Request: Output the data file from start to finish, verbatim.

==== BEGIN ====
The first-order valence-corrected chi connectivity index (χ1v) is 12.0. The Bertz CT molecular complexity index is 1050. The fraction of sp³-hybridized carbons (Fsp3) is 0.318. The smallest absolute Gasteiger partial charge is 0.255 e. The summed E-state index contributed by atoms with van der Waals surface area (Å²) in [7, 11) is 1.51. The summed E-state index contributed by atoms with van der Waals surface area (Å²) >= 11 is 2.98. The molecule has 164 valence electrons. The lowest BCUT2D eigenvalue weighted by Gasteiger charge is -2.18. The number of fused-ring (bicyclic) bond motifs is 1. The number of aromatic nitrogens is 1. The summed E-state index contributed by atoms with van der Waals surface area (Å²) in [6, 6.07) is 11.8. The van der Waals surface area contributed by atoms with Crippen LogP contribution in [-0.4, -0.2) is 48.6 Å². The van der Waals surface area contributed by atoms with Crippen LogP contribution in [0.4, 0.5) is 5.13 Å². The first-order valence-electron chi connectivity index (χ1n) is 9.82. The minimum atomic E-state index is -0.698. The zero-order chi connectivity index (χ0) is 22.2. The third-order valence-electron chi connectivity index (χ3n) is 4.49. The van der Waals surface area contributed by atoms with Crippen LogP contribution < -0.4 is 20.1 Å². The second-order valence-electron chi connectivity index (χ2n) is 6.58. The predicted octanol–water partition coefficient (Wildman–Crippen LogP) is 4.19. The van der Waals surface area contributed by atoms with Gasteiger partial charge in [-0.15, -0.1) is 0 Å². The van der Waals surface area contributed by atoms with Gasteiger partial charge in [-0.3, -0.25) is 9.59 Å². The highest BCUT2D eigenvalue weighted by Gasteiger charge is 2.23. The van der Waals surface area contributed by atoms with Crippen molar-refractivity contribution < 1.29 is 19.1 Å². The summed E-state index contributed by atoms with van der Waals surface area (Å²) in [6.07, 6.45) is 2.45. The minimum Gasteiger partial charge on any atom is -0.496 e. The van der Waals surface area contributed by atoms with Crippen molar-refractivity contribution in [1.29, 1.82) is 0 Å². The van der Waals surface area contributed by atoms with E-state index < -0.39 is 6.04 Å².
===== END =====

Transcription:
The first-order valence-corrected chi connectivity index (χ1v) is 12.0. The Bertz CT molecular complexity index is 1050. The fraction of sp³-hybridized carbons (Fsp3) is 0.318. The smallest absolute Gasteiger partial charge is 0.255 e. The summed E-state index contributed by atoms with van der Waals surface area (Å²) in [7, 11) is 1.51. The summed E-state index contributed by atoms with van der Waals surface area (Å²) >= 11 is 2.98. The molecule has 164 valence electrons. The lowest BCUT2D eigenvalue weighted by Gasteiger charge is -2.18. The number of fused-ring (bicyclic) bond motifs is 1. The number of aromatic nitrogens is 1. The summed E-state index contributed by atoms with van der Waals surface area (Å²) in [6, 6.07) is 11.8. The van der Waals surface area contributed by atoms with Crippen LogP contribution in [-0.4, -0.2) is 48.6 Å². The van der Waals surface area contributed by atoms with Crippen LogP contribution in [0.4, 0.5) is 5.13 Å². The first-order valence-electron chi connectivity index (χ1n) is 9.82. The minimum atomic E-state index is -0.698. The zero-order chi connectivity index (χ0) is 22.2. The third-order valence-electron chi connectivity index (χ3n) is 4.49. The van der Waals surface area contributed by atoms with Crippen LogP contribution < -0.4 is 20.1 Å². The second-order valence-electron chi connectivity index (χ2n) is 6.58. The predicted octanol–water partition coefficient (Wildman–Crippen LogP) is 4.19. The van der Waals surface area contributed by atoms with Gasteiger partial charge in [-0.15, -0.1) is 0 Å². The van der Waals surface area contributed by atoms with Gasteiger partial charge in [-0.3, -0.25) is 9.59 Å². The highest BCUT2D eigenvalue weighted by Gasteiger charge is 2.23. The van der Waals surface area contributed by atoms with Crippen molar-refractivity contribution < 1.29 is 19.1 Å². The summed E-state index contributed by atoms with van der Waals surface area (Å²) in [6.07, 6.45) is 2.45. The minimum Gasteiger partial charge on any atom is -0.496 e. The van der Waals surface area contributed by atoms with Crippen molar-refractivity contribution in [1.29, 1.82) is 0 Å². The van der Waals surface area contributed by atoms with E-state index < -0.39 is 6.04 Å².